And if your in-law is just plain nasty to you? Remember that God said we are to even love our "enemies" in practical "do good" ways, and pray for them (Matthew 5:44). It's not about our feelings. Determine to show affection to your in-law for Jesus sake; and if you still cannot love, ask Jesus to love her through you. Be a humble, willing channel (Romans 12:10), and watch what God does.

The Blessing of Affinity is a special opportunity as a woman of God. Though you and your in-law may have many differences, you also are both women with many experiences to share to help the other woman grow. Affinity is empathy, "being on the same wave length," insight with warmth.

Affinity takes time ~ we have to be hospitable (1 Peter 4:9) and spend time together before we understand each other and begin to think about what is important to our in-laws. If you will take the time to search for something in common as women, you may find the way to your in-law's heart.

Hopefully, each of you will enjoy The Blessing of Assistance. It is the proud woman indeed who thinks she needs no one. The truth is, we need each other. Women in the Body of Christ need each other for growth and edification; and if you have an in-law who does not know the Lord, she needs you, perhaps more than she knows. She needs to see Jesus "with skin on."

Pray for your in-law and ask God to show you practical ways to assist, serve, or care for her (Galatians 5:13b). Perhaps there is a way you can help her carry a burden (Galatians 6:2).

(This doesn't mean that boundaries can be violated. Be sure to ask your in-law if something you want to do is OK with her, first.) Service begins with humility, so be sure your heart is right.

Work toward The Blessing of Aspiration. Aim to give your in-law hope. Encourage her belief in God or spiritual growth. Spur her on; be her cheerleader (Hebrews 10:24)! Build her life (1 Thessalonians 5:11). Graham wrote that as she looked back over her years as a daughter-in-law, she realized that her relationship with her MIL improved as her relationship with God improved! So don't neglect your own walk with God. He can change attitudes and actions!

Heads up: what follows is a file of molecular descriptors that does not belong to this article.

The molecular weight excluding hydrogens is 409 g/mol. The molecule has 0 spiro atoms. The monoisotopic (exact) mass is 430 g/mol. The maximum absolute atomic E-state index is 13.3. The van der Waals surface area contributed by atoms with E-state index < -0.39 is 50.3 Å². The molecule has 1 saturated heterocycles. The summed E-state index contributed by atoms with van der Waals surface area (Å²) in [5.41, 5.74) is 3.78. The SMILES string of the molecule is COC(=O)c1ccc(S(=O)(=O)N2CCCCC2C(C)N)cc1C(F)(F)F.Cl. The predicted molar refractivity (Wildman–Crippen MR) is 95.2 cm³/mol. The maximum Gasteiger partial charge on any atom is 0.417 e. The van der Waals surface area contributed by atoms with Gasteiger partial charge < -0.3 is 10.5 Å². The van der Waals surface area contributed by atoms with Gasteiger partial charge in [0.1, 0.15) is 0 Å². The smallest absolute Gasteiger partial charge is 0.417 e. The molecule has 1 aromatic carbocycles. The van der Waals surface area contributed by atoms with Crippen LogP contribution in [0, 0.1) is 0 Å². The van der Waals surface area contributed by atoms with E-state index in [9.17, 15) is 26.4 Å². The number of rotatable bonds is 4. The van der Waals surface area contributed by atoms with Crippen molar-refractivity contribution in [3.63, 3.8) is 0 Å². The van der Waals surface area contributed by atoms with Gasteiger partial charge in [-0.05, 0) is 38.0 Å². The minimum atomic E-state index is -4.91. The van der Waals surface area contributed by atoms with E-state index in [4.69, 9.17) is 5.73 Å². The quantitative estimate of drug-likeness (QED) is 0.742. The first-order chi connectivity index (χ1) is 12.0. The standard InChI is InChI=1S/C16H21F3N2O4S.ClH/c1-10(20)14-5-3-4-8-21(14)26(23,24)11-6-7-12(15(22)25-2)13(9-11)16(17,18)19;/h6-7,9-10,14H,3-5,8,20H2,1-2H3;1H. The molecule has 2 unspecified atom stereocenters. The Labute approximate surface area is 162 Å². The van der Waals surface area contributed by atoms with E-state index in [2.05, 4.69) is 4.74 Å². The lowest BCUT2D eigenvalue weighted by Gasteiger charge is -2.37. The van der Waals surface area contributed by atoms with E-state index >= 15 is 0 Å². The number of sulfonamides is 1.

And finally, don't forget The Blessing of Appreciation. Express genuine thanks to your in-law for services rendered, counsel (asked for and) given, material gifts received, emotional encouragement, kindness expressed, etc. (1 Thessalonians 5:18).

Perhaps you are not ready to enjoy all of these blessings at this time, but they are all worthy goals. They are, after all, "blessings." I pray that you will find innumerable ways to bless your in-laws in the days ahead!

* Mothers-in-Law vs. Daughters-in-Law: Let There Be Peace, by Elisabeth Graham (Beacon Hill Press, 2010), p. 103

1 comment:

Dawn Wilson said...

For another slant on MIL/DIL relations, check out these posts by Erin Davis at True Woman: "How to Live with, and Love, Your Mother-in-Law" (http://www.truewoman.com/?id=1713) and "How to Live with, and Love, Your Daughter-in-Law" (http://www.truewoman.com/?id=1714).